A common practice in today's e-commerce environment is to use email marketing campaigns to launch advertising initiatives for products and services offered online. Since 2003, CAN-SPAM laws were enacted to protect consumers from abusive spammers and email marketing exploits have been harnessed. Once again, email campaigns are a viable marketing tool in the e-commerce world.
As with most things internet related, you need to be careful and use common sense when purchasing goods and services via the internet. Unlike traditional business transactions, you rarely meet face-to-face or even have a phone conversation with internet sellers. This makes it harder for buyers to gauge the validity of performance claims made at a seller's website. So, if you are considering using email marketing to promote your product or service, practice the following four techniques for choosing a provider.
1. Make sure that the provider is CAN-SPAM compliant.
Even though you are using a third-party to distribute your email campaign, you are still legally liable if your provider violates the CAN-SPAM laws. Reputable providers will conspicuously advertise on their website if they are CAN-SPAM compliant. If they do not promote or state their compliance, you should steer clear of their services.
2. Ask for referrals.
Only deal with email marketers who are willing to give you referrals. I recommend at least 5 referrals with company names and contact information. Ideally, you will be able ask for and get a referral to a user who targeted the same or similar type of prospect you are targeting. Either way, require a diversity of companies and ask that the referrals are from organizations outside the email marketing industry.
Be sure to follow up and call the referrals. You can expect these referral sources to be some of their best customers who should able to provide you with accurate response results from their email marketing campaigns. You can also expect these results to be at the high end of your realistic results, so set your expectations accordingly. Also make sure to ask how helpful, flexible, and responsive the email marketing company is to special needs and complaints. This will help you to decide if they are a good fit for your company's needs.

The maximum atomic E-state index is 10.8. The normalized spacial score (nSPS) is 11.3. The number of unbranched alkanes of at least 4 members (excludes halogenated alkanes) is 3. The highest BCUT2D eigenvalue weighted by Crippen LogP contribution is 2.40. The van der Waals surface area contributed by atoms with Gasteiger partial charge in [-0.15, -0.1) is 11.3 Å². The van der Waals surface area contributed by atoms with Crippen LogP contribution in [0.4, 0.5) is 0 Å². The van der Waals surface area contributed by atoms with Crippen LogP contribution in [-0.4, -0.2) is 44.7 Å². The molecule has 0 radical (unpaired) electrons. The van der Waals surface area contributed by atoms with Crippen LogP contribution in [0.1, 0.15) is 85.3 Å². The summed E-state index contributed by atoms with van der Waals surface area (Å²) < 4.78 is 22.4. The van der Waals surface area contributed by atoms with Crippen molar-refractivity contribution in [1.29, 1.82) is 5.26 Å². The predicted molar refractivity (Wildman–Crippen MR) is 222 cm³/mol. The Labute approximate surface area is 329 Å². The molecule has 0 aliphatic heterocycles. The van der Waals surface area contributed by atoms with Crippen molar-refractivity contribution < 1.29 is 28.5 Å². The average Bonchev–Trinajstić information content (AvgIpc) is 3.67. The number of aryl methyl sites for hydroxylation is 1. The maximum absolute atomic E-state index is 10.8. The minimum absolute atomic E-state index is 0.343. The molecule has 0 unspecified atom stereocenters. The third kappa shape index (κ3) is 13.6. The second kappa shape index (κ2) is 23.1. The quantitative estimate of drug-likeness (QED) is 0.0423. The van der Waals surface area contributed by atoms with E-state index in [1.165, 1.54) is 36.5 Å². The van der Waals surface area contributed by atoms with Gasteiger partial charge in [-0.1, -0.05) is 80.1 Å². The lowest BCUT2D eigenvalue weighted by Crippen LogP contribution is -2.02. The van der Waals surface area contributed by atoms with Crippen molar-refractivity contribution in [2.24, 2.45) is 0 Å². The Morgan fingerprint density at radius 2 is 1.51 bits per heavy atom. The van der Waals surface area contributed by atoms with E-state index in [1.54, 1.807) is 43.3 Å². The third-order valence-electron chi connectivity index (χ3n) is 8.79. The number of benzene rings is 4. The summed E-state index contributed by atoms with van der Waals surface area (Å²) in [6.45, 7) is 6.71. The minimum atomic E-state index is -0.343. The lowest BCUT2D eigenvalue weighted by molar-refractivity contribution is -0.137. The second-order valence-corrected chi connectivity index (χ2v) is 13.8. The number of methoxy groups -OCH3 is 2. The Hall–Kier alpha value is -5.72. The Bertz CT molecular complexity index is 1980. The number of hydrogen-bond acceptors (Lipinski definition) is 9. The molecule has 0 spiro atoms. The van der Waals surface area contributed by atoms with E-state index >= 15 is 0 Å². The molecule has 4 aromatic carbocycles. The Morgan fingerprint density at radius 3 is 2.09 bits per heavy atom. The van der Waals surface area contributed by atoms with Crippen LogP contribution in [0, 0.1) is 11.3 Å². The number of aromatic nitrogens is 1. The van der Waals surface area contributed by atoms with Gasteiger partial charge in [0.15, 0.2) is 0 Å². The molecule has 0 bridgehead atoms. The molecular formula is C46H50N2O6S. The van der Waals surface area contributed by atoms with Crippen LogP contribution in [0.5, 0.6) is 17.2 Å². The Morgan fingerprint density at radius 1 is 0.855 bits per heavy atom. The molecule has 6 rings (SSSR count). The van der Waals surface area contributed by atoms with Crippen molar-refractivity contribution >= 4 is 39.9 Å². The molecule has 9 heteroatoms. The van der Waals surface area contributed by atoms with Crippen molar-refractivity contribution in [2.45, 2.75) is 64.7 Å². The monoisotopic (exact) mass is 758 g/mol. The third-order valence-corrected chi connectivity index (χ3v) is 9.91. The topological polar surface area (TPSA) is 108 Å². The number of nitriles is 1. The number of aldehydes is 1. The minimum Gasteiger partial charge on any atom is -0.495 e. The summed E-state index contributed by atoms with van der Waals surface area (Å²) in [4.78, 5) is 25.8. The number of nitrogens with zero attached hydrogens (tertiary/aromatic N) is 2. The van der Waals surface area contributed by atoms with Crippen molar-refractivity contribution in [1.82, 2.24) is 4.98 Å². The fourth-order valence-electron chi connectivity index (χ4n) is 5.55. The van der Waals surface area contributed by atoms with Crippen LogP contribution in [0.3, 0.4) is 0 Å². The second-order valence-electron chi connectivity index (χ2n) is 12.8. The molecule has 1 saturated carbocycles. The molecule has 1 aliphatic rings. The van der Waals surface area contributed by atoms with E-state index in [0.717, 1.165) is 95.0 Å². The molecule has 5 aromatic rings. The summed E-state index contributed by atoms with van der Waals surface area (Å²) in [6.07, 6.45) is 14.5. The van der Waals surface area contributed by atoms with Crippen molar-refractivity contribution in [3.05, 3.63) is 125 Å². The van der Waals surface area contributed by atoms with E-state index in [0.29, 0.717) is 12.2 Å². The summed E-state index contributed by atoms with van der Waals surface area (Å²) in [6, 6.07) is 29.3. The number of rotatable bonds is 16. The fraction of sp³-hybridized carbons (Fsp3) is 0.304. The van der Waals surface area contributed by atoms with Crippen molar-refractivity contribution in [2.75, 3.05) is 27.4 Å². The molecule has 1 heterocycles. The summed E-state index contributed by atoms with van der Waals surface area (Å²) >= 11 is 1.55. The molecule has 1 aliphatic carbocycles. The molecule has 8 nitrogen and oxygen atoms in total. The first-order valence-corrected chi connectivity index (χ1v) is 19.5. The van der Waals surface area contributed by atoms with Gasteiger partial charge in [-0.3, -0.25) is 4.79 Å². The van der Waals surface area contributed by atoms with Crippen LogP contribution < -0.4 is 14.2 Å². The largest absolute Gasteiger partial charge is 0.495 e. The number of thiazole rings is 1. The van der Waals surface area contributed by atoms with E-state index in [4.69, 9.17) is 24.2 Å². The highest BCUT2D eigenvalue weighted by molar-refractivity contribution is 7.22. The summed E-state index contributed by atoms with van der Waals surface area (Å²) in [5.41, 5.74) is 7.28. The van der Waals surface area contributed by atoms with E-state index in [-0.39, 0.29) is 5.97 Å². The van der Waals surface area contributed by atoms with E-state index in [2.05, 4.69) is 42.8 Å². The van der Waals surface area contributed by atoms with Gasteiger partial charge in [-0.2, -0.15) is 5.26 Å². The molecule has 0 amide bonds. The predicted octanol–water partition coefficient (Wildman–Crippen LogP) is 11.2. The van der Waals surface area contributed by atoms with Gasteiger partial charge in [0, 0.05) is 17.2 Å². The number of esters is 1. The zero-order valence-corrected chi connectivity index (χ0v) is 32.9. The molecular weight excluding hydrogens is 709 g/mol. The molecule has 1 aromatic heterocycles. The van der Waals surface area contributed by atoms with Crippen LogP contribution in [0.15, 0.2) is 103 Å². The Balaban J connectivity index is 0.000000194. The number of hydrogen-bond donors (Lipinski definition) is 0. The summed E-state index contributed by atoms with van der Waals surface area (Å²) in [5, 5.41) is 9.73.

3. Find companies that offer email lists for your targeted market.
In some cases, emailing advertising to tens of millions of general prospects would make sense; however, many products and services are targeted at particular markets, making it important that you use a provider that can supply accurately targeted email lists. Targeted lists cost a little more money but, as with most things, you get what you pay for. In my experience, I have gotten better return rates paying $500 for 100,000 highly targeted emails versus paying $199 for 3,000,000 emails sent to a broader audience.
There is no exact formula for calculating what to spend per email. Companies will spend 25 cents or more per email for highly targeted lists. Ultimately, you need to consider your total cost versus your expected sales conversion rate to determine if a particular targeted email campaign makes sense for your product or service. Start with a small, targeted list to test your email campaign for effectiveness. While the initial, smaller list will cost more per email address, it could save you hundreds or thousands of dollars if you find out your campaign message isn't achieving the success rate you need to make your campaign profitable.
The most reputable email marketers spend a considerable amount of time and effort (and money) to ensure that their email lists contain high-quality prospects. Make sure to ask for expected "open" and "response" or "click-through" rates so you can calculate your projected return on investment. If they claim a response rate over 5% or give you a broad range like "100 to 1000 hits per 100,000", be very skeptical. The only possible exception is for very specifically targeted campaigns.
4. Check the provider's complaint history.
You can check to find if others have had any problems with a company by checking with the Better Business Bureau. Providers who are members of the BBB will advertise it on their website and are most often your best option. Even with BBB members, you still need to check their complaint history.
Above all, use good business sense. Avoid providers who make claims or offer prices that seem to good be true. Read their satisfaction guarantees in detail. A company may claim satisfaction guaranteed, however, it is your responsibility to ensure that this guarantee exists in writing and that it offers you a proper comfort level with their service. Following these practices will help you choose the best provider for your email marketing campaign.
About the author
Marc Eskew is a widely recognized business development consultant specializing in start-up business plans that expect to use the internet as a primary marketing and sales portal. For more information, please visit http://www.fmxservices.com